|Publication number||US6928244 B1|
|Application number||US 09/722,955|
|Publication date||Aug 9, 2005|
|Filing date||Nov 27, 2000|
|Priority date||Dec 20, 1999|
|Also published as||US7231147|
|Publication number||09722955, 722955, US 6928244 B1, US 6928244B1, US-B1-6928244, US6928244 B1, US6928244B1|
|Inventors||Evan L. Goldstein, Lih-Yuan Lin, Chuan Pu, Robert William Tkach|
|Original Assignee||At&T Corp.|
|Export Citation||BiBTeX, EndNote, RefMan|
|Patent Citations (9), Referenced by (6), Classifications (17), Legal Events (3)|
|External Links: USPTO, USPTO Assignment, Espacenet|
This non-provisional application claims the benefits of U.S. Provisional Application No. 60/172,732 entitled “Wavelength add/drop Multiplexer With Client Configurability” which was filed on Dec. 20, 1999 and is hereby incorporated by reference in its entirety. The applicants of the provisional application are Evan L. Goldstein, Lih-Yuan Lin and Robert W. Tkach.
This non-provisional application also claims the benefits of U.S. Provisional Application No. 60/204452 entitled “Micro-machined Optical Add/Drop Multiplexer With Client Configurability” which was filed on May 16, 2000 and is hereby incorporated by reference in its entirety. The applicants of the provisional application are Chuan Pu, Evan L. Goldstein, Lih-Yuan Lin and Robert W. Tkach.
1. Field of Invention
This invention relates to optical communication. More particularly, this invention relates to systems and methods using optical switches for adding and dropping channels from an optical transmission medium.
2. Description of Related Art
In current optical communication systems, multiple channels are multiplexed onto a single optical transmission medium using multiplexing techniques, such as wavelength-division-multiplexing (WDM). WDM can combine a plurality of communication channels, in the form of discrete wavelengths, onto a single optical fiber. As multiplexing techniques improve, an increasing number of channels are being transmitted on a single optical fiber or group of optical fibers. As the number of channels increase, so too does the need for an ability to add and/or drop a portion of the channels to and/or from the transmission medium.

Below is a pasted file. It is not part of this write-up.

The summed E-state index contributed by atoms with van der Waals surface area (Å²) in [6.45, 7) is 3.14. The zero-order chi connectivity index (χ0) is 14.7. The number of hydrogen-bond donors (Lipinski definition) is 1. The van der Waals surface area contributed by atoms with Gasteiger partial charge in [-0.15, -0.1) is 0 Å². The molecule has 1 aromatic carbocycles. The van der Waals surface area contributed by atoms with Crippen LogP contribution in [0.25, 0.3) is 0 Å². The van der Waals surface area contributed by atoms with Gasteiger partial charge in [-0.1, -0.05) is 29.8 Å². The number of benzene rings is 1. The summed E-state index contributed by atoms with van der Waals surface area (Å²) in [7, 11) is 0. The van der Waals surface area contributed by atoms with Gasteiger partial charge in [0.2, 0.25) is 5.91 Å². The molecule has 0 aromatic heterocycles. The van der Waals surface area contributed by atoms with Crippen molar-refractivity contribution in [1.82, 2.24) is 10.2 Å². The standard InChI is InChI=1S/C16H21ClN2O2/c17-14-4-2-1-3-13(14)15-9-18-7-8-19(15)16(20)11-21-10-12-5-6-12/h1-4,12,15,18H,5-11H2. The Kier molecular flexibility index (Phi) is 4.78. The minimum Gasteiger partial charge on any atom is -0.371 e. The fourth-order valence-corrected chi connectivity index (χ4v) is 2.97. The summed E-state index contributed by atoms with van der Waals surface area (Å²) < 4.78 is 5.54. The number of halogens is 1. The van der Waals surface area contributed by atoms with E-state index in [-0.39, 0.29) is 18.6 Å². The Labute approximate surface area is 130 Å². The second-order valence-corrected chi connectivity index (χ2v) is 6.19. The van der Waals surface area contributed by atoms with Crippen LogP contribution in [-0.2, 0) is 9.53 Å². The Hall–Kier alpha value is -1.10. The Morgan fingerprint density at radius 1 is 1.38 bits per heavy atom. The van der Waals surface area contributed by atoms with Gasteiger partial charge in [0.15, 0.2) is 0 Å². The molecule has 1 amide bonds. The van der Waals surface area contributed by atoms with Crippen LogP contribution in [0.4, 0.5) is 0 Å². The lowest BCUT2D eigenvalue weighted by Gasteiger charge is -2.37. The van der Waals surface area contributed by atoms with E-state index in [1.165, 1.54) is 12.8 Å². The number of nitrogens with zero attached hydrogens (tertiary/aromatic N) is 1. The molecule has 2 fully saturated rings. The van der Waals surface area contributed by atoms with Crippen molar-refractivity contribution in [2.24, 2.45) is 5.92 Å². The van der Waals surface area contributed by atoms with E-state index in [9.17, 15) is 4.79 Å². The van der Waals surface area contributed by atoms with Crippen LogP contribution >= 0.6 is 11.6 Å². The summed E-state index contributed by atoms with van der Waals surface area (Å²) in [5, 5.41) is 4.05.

Current communication systems can use an opto-electronic regeneration technique to add and drop channels from a transmission system. With such a technique, in order to receive or transmit data on the optical network using WDM, a node of the network can include at least one optical sensor that receives the optical signal at one or more wavelengths. The optical sensor can include an optical-electrical converter that can convert the optical signal to electrical signals corresponding to the received optical signals. Adding and/or dropping of the signals can then be performed electronically by processing the electrical signals in the electrical domain. The resulting electrical signal can then be modulated onto the network using an electro-optical converter. Such Optical-Electrical-Optical (OEO) conversion can be very complex, costly and time consuming.
Additionally, optical wavelength add/drop multiplexers (OADM) can be used in WDM transmission systems. Currently, it has been well recognized that OADMs are needed to avoid the complex and costly OEO conversions. However, currently available OADMs are generally fixed. In other words, a given incoming channel (wavelength) is only associated with a fixed add/drop port. Such a device lacks “client-configurability” and therefore severely limits the selection of which channels to add/drop for a client.
Therefore, there exists a need for a device to add and drop channels from a transmission medium that can be readily configured according to the needs of a client.